Ihejirika said this at a news conference in his Ovim country home in Isuikwuato Local Government Area of Abia.
He also hinged his reason on the fact that he needed a platform “to make myself available for service both at the state and national levels”.
He said that he did not join the All Progressives Congress “under pressure” or to evade probe by the government.
The former Army chief also spoke on the current state of insecurity in the country.
“I left office at a time Boko Haram was building up and we did our best to stem the tide,” he said.
He said that he had availed himself of available opportunities, including the Annual COAS Conference by the Ministry of Defence, to offer advice on how the nation’s security challenges could be surmounted.
“I can say that a lot has been achieved by the Armed Forces in tackling Boko Haram insurgency,” he said.
Ihejirika noted that the APC-led Federal Government had laid a solid foundation for the growth and development of the country.
He spoke against the fear that Nigerians might vote against APC in 2023 because of the numerous socio-economic challenges that have bedeviled the country since it took over power.
The former COAS said that it would not be right for anyone to say that the party had not made any meaningful impact since it formed the government in 2015.
According to him, governance is like a building block. When the foundation has been properly laid, one can now build on it.
“I’m sure that APC has made substantial efforts toward national development since it took over power.
“It is for the next administration to build on the achievements recorded by the present government,” he said.
Ihejirika cited the road and railway infrastructure and other development initiatives as some of of the achievements of President Muhammadu Buhari’s administration.
He also hailed the federal government’s interventions in agriculture, using the Central Bank of Nigeria to drive a revolution in the sector.
“There is, however, room for improvement in all sectors of governance in the country,” he said.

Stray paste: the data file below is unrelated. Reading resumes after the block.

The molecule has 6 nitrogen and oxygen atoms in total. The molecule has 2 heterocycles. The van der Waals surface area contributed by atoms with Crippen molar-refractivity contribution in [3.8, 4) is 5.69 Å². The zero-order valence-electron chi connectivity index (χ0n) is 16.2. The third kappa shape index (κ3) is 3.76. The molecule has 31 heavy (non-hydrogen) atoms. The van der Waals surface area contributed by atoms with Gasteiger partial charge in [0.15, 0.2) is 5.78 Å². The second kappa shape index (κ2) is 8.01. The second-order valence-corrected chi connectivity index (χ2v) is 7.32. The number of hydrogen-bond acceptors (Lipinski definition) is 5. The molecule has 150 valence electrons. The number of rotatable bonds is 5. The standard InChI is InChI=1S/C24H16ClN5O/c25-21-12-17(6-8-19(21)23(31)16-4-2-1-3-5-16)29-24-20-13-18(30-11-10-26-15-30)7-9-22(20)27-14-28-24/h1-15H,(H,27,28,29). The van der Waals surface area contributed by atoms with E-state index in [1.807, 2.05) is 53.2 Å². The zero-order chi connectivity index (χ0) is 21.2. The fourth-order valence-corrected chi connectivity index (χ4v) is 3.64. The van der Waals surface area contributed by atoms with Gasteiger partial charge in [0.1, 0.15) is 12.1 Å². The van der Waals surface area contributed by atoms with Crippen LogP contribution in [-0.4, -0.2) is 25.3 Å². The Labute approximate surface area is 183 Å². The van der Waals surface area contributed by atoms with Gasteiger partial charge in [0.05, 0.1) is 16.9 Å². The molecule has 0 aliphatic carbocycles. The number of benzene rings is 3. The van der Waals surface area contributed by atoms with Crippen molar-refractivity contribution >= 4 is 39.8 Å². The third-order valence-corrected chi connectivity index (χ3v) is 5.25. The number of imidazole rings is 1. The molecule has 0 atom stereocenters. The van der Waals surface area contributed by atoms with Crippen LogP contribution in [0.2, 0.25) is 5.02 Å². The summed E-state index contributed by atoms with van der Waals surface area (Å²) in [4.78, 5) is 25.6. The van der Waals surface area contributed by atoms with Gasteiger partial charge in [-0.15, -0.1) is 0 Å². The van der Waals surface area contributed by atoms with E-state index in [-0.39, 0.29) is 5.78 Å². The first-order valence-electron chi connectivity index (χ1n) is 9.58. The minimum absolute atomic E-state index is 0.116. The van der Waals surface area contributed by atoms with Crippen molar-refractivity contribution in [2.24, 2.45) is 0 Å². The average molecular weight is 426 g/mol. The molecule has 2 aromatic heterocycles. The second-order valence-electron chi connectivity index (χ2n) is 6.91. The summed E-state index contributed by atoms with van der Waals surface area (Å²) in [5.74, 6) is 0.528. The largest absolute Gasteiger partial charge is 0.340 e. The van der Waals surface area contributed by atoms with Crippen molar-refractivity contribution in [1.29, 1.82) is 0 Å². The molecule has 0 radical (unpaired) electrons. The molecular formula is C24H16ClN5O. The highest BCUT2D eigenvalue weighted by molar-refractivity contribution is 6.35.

The former COAS said that greater success against insecurity could be achieved, with necessary logistics support and incentives by the government to the security agencies.
He advised that vigilance groups should collaborate with security agencies and that the people should assist with relevant and timely information on security breaches.
“Once these measures are taken care of, we can be sure that security will improve tremendously,” he said.
Ihejirika further said the recent wave of kidnapping in Akara-Ovim-Uturu axis in his local government was “not a case of invasion against Isuikwuato,” popularly called “the land of Generals”.
“Rather, it was a criminal attack launched by kidnappers to extort money from their victims, with the connivance of some locals,” he said.
On the agitation by the proscribed Independent People of Biafra (IPOB), Ihejrika said that although the world recognized peaceful agitations and protests, such actions lose sympathy once they become violent.
He, however, urged the Federal Government, “as the father of all”, to approach the issue through dialogue, saying that the emphasis should be to achieve peace and unity of the country.
Ihejirika, who is speculated as harbouring governorship ambition, declined to confirm or deny such bid.
He said, “When we get to the bridge, we will know how to cross it”.
He said that the Constitution did not provide for independent candidate and that it was the responsibility of political parties to decide on who should be their flagbearers.
Ihejirika was also noncommital in his comment, concerning the zone that should produce the governor in 2023.
He said: “The important thing is that in selecting the governorship candidates by the parties, there should be consideration for fairness and competence.
“It is my hope that the nation shall get to a level where nobody would be concerned about zoning. That is when we know we have grown.
“Abia people must be focused for us to achieve good governance.
“Anybody that must be governor must be focussed, visionary and prepared to have sleepless nights to tackle the enormous developmental challenges facing the state.
“The person must be able to make sacrifices. It is not just for enjoyment, going to parties and being addressed as His Excellency.”
The APC chieftain hoped that the leadership crisis rocking the party in the state would be resolved early for it to move forward.
The party is divided into two factions, led by Chief Donatus Nwankpa and Dr Kingsley Ononogbu, respectively.